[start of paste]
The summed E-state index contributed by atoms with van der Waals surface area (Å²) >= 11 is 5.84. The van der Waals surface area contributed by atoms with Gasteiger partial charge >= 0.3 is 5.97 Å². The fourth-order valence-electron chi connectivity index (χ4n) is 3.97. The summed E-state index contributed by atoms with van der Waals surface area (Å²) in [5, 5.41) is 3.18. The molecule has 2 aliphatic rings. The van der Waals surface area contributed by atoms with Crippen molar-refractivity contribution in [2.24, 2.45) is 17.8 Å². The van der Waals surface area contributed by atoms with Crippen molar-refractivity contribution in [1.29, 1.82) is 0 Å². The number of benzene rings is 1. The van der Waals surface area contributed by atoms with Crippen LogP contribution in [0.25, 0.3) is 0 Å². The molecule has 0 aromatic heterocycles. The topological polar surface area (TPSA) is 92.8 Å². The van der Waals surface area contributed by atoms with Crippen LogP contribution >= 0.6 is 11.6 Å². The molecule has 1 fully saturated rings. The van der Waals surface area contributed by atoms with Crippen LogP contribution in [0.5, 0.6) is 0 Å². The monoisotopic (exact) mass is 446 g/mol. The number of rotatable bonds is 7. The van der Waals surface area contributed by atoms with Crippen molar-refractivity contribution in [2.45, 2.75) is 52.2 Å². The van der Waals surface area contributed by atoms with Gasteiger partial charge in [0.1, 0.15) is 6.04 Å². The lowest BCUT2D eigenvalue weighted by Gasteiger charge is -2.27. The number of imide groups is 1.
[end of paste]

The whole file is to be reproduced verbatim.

The summed E-state index contributed by atoms with van der Waals surface area (Å²) >= 11 is 5.84. The van der Waals surface area contributed by atoms with Gasteiger partial charge >= 0.3 is 5.97 Å². The fourth-order valence-electron chi connectivity index (χ4n) is 3.97. The summed E-state index contributed by atoms with van der Waals surface area (Å²) in [5, 5.41) is 3.18. The molecule has 2 aliphatic rings. The van der Waals surface area contributed by atoms with Crippen molar-refractivity contribution in [2.24, 2.45) is 17.8 Å². The van der Waals surface area contributed by atoms with Crippen molar-refractivity contribution in [1.29, 1.82) is 0 Å². The number of benzene rings is 1. The van der Waals surface area contributed by atoms with Crippen LogP contribution in [0.25, 0.3) is 0 Å². The molecule has 0 aromatic heterocycles. The topological polar surface area (TPSA) is 92.8 Å². The van der Waals surface area contributed by atoms with Crippen LogP contribution >= 0.6 is 11.6 Å². The molecule has 1 fully saturated rings. The van der Waals surface area contributed by atoms with Crippen LogP contribution in [0.5, 0.6) is 0 Å². The monoisotopic (exact) mass is 446 g/mol. The number of rotatable bonds is 7. The van der Waals surface area contributed by atoms with Crippen molar-refractivity contribution in [2.45, 2.75) is 52.2 Å². The van der Waals surface area contributed by atoms with Gasteiger partial charge in [0.1, 0.15) is 6.04 Å². The lowest BCUT2D eigenvalue weighted by Gasteiger charge is -2.27. The number of imide groups is 1.